MINNEAPOLIS (WCCO) — For the second time in a week, a videotaped deposition of a top official with the Twin Cities Catholic Archdiocese has been released.
The former No. 2 person in the archdiocese defended the church’s handling of alleged clergy sex abuse.
Father Kevin McDonough was in charge of the church’s own internal investigation for 17 years. In the deposition, he accuses the attorney for the victims of orchestrating a media frenzy over abuse claims.
McDonough’s deposition was a lot more specific — and unlike Archbishop John Nienstedt, who displayed a calm, even tone — McDonough was quick to fire back as he clashed with Attorney Jeff Anderson.
At one point in the deposition, Anderson states, “An interview is questions asked and questions answered and you refused to do that.”
McDonough replies, “Yes, I did.”
Anderson then says, “You refused to do an interview.”
McDonough responds, “Right.”
Early in the deposition, Anderson asks McDonough why he refused to meet with the archdiocese internal review committee.
Anderson asks, “What were you afraid of?”
McDonough replies, “I am not afraid of much. Let me go back to what I said at the beginning. The last several months have been characterized by a media frenzy, a significant amount of it, from my perspective, generated by misstatements of law from your own office.”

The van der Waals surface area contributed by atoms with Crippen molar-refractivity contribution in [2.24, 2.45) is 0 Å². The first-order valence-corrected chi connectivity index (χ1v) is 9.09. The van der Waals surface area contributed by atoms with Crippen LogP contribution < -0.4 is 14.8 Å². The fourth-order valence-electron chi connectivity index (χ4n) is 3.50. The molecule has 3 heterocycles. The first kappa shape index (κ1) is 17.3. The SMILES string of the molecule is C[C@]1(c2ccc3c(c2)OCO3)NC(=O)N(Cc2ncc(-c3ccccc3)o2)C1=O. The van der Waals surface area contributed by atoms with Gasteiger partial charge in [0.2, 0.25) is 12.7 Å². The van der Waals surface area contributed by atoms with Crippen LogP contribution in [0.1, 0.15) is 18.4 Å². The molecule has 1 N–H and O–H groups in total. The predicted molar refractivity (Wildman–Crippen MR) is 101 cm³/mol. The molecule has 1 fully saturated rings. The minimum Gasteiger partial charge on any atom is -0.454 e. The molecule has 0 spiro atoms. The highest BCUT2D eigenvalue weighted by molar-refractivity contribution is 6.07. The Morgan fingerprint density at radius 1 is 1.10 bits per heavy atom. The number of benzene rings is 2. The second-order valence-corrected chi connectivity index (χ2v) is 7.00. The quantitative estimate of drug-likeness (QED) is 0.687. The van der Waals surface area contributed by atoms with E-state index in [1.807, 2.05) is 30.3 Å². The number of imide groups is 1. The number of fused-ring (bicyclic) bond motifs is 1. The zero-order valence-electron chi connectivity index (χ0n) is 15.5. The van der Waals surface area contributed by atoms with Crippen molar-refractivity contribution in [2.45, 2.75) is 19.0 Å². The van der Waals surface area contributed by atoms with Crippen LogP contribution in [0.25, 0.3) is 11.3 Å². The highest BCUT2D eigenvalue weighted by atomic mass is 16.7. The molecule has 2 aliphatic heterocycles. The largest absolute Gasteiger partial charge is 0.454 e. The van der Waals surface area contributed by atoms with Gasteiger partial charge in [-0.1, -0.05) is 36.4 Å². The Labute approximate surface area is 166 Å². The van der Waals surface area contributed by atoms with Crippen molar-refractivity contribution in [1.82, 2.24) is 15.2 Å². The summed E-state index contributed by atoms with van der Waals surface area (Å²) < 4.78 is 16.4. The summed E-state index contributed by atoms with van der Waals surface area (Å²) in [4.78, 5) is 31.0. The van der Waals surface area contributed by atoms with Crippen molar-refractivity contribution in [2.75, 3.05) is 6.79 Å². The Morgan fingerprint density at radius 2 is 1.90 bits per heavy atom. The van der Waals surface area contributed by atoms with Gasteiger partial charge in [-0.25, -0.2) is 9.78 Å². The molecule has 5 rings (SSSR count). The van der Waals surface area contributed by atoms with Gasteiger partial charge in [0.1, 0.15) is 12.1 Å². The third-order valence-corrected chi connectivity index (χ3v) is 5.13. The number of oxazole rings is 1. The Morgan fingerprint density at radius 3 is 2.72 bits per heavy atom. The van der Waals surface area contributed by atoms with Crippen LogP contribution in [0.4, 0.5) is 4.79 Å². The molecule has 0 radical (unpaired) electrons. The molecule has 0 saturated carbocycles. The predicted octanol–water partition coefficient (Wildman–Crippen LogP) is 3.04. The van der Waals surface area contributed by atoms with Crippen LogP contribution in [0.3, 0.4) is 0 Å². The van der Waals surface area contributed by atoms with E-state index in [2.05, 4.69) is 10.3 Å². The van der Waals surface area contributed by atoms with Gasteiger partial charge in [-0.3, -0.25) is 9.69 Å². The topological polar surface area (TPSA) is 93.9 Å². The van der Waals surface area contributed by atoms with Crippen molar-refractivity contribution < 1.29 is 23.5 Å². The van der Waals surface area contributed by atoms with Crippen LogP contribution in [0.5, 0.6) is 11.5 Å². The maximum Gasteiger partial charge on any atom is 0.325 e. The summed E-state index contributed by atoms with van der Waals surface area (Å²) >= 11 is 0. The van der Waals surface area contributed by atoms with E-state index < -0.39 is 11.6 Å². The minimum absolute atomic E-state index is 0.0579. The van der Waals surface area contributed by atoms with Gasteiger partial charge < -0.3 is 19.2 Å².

While McDonough defended the archdiocese’s handling of abuse cases, he admitted for years priests accused of abuse were allowed to remain in the priesthood.
McDonough testified that he approached his record-keeping with an eye on possible future lawsuits.
“When I produced records, my tendency was to mentally invite Jeff Anderson into the office, presuming that I would be held accountable in the years ahead for my activity,” he said.
He defended his own actions in the case of Father Curtis Wehmeyer, who in 2012 pleaded guilty to molesting two boys at the Church of the Blessed Sacrament in St. Paul. Shortly before Wehmeyer’s arrest, McDonough and another church official went to the church, met with Wehmeyer and took his gun and his computer.
St. Paul Police have publicly criticized McDonough’s actions.
The deposition ended with this exchange.
Anderson asks, “Do you believe that I have exaggerated the risk that has been posed by the practices of the Archdiocese in St. Paul-Minneapolis?”
McDonough replies, “I believe that there is some exaggeration on your part, particularly …”
An attorney for McDonough then says, “I think our time is up.”
Anderson responds, “Can you give me one example?”
The attorney then says again, “Time is up.”
And McDonough replies, “Sorry, think we are done.”
The attorneys for the victims have turned the deposition over to St. Paul Police and, as with Nienstedt’s deposition, they said they will be going back to the court to ask if they can be given more time to question McDonough.
Unlike Nienstedt, Father McDonough was represented at the deposition by a criminal defense attorney. That attorney, Andrew Birrell, did not return our call for comment.
The full transcript of that deposition can be viewed here (.pdf).
A few clips of McDonough’s deposition have also been released.
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